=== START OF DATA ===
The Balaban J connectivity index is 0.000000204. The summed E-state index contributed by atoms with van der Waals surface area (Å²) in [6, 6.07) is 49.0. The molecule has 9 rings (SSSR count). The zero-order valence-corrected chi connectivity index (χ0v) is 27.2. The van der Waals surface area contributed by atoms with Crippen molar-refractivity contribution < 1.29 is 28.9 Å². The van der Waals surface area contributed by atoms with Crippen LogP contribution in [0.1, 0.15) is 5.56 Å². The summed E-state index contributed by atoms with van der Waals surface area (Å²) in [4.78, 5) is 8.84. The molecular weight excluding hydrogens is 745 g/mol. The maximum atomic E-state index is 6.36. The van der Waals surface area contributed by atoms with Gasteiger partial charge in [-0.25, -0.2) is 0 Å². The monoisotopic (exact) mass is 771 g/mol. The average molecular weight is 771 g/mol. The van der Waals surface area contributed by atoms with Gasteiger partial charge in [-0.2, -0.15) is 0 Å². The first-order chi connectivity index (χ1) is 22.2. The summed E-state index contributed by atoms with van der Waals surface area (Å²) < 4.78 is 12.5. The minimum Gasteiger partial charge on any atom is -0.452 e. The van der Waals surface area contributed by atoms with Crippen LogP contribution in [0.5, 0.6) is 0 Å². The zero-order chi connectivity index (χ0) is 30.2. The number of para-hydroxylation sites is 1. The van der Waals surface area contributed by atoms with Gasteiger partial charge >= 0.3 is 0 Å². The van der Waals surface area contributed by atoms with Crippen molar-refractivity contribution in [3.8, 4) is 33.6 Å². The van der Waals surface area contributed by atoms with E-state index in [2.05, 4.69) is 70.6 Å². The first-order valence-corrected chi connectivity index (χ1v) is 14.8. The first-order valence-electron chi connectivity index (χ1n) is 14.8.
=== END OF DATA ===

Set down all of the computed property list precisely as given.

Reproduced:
The Balaban J connectivity index is 0.000000204. The summed E-state index contributed by atoms with van der Waals surface area (Å²) in [6, 6.07) is 49.0. The molecule has 9 rings (SSSR count). The zero-order valence-corrected chi connectivity index (χ0v) is 27.2. The van der Waals surface area contributed by atoms with Crippen molar-refractivity contribution < 1.29 is 28.9 Å². The van der Waals surface area contributed by atoms with Crippen LogP contribution in [0.1, 0.15) is 5.56 Å². The summed E-state index contributed by atoms with van der Waals surface area (Å²) in [4.78, 5) is 8.84. The molecular weight excluding hydrogens is 745 g/mol. The maximum atomic E-state index is 6.36. The van der Waals surface area contributed by atoms with Gasteiger partial charge in [-0.25, -0.2) is 0 Å². The monoisotopic (exact) mass is 771 g/mol. The average molecular weight is 771 g/mol. The van der Waals surface area contributed by atoms with Gasteiger partial charge in [-0.2, -0.15) is 0 Å². The first-order chi connectivity index (χ1) is 22.2. The summed E-state index contributed by atoms with van der Waals surface area (Å²) < 4.78 is 12.5. The minimum Gasteiger partial charge on any atom is -0.452 e. The van der Waals surface area contributed by atoms with Crippen LogP contribution in [0.5, 0.6) is 0 Å². The zero-order chi connectivity index (χ0) is 30.2. The number of para-hydroxylation sites is 1. The van der Waals surface area contributed by atoms with Gasteiger partial charge >= 0.3 is 0 Å². The van der Waals surface area contributed by atoms with Crippen molar-refractivity contribution in [3.8, 4) is 33.6 Å². The van der Waals surface area contributed by atoms with E-state index in [2.05, 4.69) is 70.6 Å². The first-order valence-corrected chi connectivity index (χ1v) is 14.8. The first-order valence-electron chi connectivity index (χ1n) is 14.8.